Burning to save lives

By By Natalie Hale

By Natalie Hale

Three burn unit nurses rushed to the bedside of a patient, rapidly surveying equipment and the patient’s health.

“Sorry about that,” said Lezli Matthews, the nurse manager of the U Hospital’s nationally recognized burn unit. “Whenever a patient’s equipment goes off, we need to make sure that everything associated with them is OK.”

Each year and every day, the U’s burn unit cares for these patients-most with serious wound care that requires constant monitoring.

The unit is staffed with a dedicated team of doctors, nurses, licensed nurse practitioners, certified nurse assistants, physical therapists, occupational therapists and nutritionists who specialize in burn therapy

“This unit is different from all the other units in the hospital. We rehab out- patients, so we literally see them go through every step of the healing process,” said Jen Shealy, a sophomore in nursing science and health unit coordinator in the U’s burn unit.

Matthews credits the success of the unit to the dedicated staff and the work it performs together in close-knit interdisciplinary teams.

Matthews said most of the wounds found on children are scalds from hot bathtub water, kitchen-related burns or incidents with electric frying equipment.

“We have found that, in the majority of cases, the ailment is not just a burn- it’s a burn with a big story,” Matthews said. “Whether it be from abuse, neglect or as a result of a meth-lab explosion-there is always a story behind them.”

While 40 percent of patients are children, the burn unit sees a variety of cases. From newborns to geriatrics, the staff has to be versatile in order to treat each specific case.

The unit is entirely self-contained within the hospital. Patients with skin wounds and major burns are unable to regulate their body temperatures; to compensate, the unit is well heated and humidified.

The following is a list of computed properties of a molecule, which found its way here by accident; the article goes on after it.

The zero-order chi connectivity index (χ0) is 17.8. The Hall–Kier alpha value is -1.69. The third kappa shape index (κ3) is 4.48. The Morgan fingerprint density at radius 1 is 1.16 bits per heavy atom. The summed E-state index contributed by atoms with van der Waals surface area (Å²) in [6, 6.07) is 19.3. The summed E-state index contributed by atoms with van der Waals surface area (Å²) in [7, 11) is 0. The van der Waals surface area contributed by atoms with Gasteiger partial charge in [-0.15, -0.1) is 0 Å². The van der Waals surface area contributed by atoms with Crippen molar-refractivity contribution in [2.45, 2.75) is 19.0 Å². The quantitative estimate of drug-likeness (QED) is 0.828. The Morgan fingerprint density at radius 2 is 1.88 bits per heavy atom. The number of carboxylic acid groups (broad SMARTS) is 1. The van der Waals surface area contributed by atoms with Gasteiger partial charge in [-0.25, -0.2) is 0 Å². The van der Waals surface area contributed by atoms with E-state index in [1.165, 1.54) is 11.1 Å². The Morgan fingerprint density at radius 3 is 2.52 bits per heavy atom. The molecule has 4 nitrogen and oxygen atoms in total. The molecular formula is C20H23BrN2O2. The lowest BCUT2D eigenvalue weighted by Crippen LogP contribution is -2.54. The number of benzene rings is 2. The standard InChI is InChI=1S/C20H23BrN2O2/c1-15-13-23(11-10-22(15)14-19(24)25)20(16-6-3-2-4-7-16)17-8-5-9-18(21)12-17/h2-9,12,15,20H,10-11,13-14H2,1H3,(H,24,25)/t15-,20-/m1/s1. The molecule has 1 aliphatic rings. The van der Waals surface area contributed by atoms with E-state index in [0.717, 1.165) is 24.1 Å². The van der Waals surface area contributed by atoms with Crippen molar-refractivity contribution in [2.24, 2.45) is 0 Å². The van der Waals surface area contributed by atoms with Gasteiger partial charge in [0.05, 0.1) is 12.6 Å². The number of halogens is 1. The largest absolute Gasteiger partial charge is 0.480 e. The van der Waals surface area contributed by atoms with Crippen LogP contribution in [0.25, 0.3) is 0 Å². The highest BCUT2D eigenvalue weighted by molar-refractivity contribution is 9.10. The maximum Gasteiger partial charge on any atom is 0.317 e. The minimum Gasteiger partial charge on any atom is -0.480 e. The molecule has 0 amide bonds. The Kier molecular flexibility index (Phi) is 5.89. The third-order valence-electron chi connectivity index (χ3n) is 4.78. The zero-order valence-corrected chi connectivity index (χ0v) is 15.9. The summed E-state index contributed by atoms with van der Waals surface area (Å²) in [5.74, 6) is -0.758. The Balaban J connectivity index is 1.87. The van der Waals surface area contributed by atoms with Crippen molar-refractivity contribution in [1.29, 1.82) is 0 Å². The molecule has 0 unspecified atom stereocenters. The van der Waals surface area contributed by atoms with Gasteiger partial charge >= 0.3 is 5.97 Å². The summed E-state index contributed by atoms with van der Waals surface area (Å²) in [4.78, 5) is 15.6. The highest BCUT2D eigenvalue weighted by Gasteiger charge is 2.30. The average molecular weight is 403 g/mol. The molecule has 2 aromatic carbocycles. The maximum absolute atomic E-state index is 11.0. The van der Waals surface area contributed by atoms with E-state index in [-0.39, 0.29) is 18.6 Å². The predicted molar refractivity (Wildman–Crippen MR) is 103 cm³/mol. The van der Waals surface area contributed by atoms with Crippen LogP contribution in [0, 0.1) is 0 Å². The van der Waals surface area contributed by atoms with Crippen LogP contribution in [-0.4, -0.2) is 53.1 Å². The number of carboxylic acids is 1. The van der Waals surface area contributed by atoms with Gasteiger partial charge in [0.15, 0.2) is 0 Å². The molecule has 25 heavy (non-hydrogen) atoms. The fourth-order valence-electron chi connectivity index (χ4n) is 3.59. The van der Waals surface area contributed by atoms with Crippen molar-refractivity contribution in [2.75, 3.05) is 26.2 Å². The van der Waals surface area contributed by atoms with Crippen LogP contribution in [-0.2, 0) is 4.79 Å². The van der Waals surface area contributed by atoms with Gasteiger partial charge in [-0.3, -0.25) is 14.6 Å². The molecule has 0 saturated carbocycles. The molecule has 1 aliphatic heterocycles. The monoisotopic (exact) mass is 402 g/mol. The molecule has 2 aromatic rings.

The operating room within the unit sees more than 600 cases per year and, Matthews said, is staffed with the greatest doctors available, one of which, Jeff Saffle, director of the unit, won an educator-of-the-year award from the U.

The 12 rooms available in the unit are usually fully occupied, treating multiple kinds of skin ailments extending beyond burns.

Necrotizing fasciitis (an infection of flesh-eating bacteria), chemical-related wounds, electrical burns and other injuries resulting to skin loss are also cared for in the unit.

The staff of 98 treats thousands of patients per year within a 350-mile radius.

“This is the greatest unit to work in because patients near death come back. It is the best place in the whole world to work,” Matthews said.

Bobby Sakaki

Resident nurse Amy Katz instructs a couple on handling their child’s burns after leaving the burn unit.

Bobby Sakaki

Nurses and director Jeff Saffle from University Hospital’s nationally recognized burn unit discuss procedures for dealing with patients Friday.